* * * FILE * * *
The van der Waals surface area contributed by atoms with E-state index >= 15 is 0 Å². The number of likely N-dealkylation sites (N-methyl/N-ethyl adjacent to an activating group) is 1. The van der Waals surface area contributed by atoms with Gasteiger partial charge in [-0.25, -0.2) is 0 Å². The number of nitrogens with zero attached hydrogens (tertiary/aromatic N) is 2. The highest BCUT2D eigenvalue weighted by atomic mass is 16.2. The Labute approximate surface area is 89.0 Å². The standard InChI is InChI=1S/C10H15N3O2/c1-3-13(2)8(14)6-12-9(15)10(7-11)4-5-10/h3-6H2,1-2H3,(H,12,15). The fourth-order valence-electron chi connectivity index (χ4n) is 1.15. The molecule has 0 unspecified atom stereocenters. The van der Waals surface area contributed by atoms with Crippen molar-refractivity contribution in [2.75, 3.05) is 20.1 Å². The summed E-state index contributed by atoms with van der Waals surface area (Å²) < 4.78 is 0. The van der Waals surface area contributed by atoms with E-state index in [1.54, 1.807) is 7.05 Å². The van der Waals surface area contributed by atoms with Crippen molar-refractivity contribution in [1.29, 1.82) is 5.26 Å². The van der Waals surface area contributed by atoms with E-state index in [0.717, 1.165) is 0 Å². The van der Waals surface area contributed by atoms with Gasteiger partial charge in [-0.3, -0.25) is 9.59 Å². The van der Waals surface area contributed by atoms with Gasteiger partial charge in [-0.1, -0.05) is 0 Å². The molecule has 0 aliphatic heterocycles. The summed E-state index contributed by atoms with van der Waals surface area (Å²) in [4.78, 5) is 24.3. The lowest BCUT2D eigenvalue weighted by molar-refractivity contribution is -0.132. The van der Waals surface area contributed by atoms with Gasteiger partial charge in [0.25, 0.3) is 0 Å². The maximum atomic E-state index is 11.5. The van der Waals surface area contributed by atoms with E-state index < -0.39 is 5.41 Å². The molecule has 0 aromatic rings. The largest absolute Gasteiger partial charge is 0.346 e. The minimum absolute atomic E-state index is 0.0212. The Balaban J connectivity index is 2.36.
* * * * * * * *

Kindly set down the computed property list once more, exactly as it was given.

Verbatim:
The van der Waals surface area contributed by atoms with E-state index >= 15 is 0 Å². The number of likely N-dealkylation sites (N-methyl/N-ethyl adjacent to an activating group) is 1. The van der Waals surface area contributed by atoms with Gasteiger partial charge in [-0.25, -0.2) is 0 Å². The number of nitrogens with zero attached hydrogens (tertiary/aromatic N) is 2. The highest BCUT2D eigenvalue weighted by atomic mass is 16.2. The Labute approximate surface area is 89.0 Å². The standard InChI is InChI=1S/C10H15N3O2/c1-3-13(2)8(14)6-12-9(15)10(7-11)4-5-10/h3-6H2,1-2H3,(H,12,15). The fourth-order valence-electron chi connectivity index (χ4n) is 1.15. The molecule has 0 unspecified atom stereocenters. The van der Waals surface area contributed by atoms with Crippen molar-refractivity contribution in [2.75, 3.05) is 20.1 Å². The summed E-state index contributed by atoms with van der Waals surface area (Å²) < 4.78 is 0. The van der Waals surface area contributed by atoms with E-state index in [1.54, 1.807) is 7.05 Å². The van der Waals surface area contributed by atoms with Crippen molar-refractivity contribution in [1.29, 1.82) is 5.26 Å². The van der Waals surface area contributed by atoms with E-state index in [0.717, 1.165) is 0 Å². The van der Waals surface area contributed by atoms with Gasteiger partial charge in [-0.3, -0.25) is 9.59 Å². The van der Waals surface area contributed by atoms with Gasteiger partial charge in [-0.1, -0.05) is 0 Å². The molecule has 0 aliphatic heterocycles. The summed E-state index contributed by atoms with van der Waals surface area (Å²) in [4.78, 5) is 24.3. The lowest BCUT2D eigenvalue weighted by molar-refractivity contribution is -0.132. The van der Waals surface area contributed by atoms with Gasteiger partial charge in [0.25, 0.3) is 0 Å². The maximum atomic E-state index is 11.5. The van der Waals surface area contributed by atoms with E-state index < -0.39 is 5.41 Å². The molecule has 0 aromatic rings. The largest absolute Gasteiger partial charge is 0.346 e. The minimum absolute atomic E-state index is 0.0212. The Balaban J connectivity index is 2.36.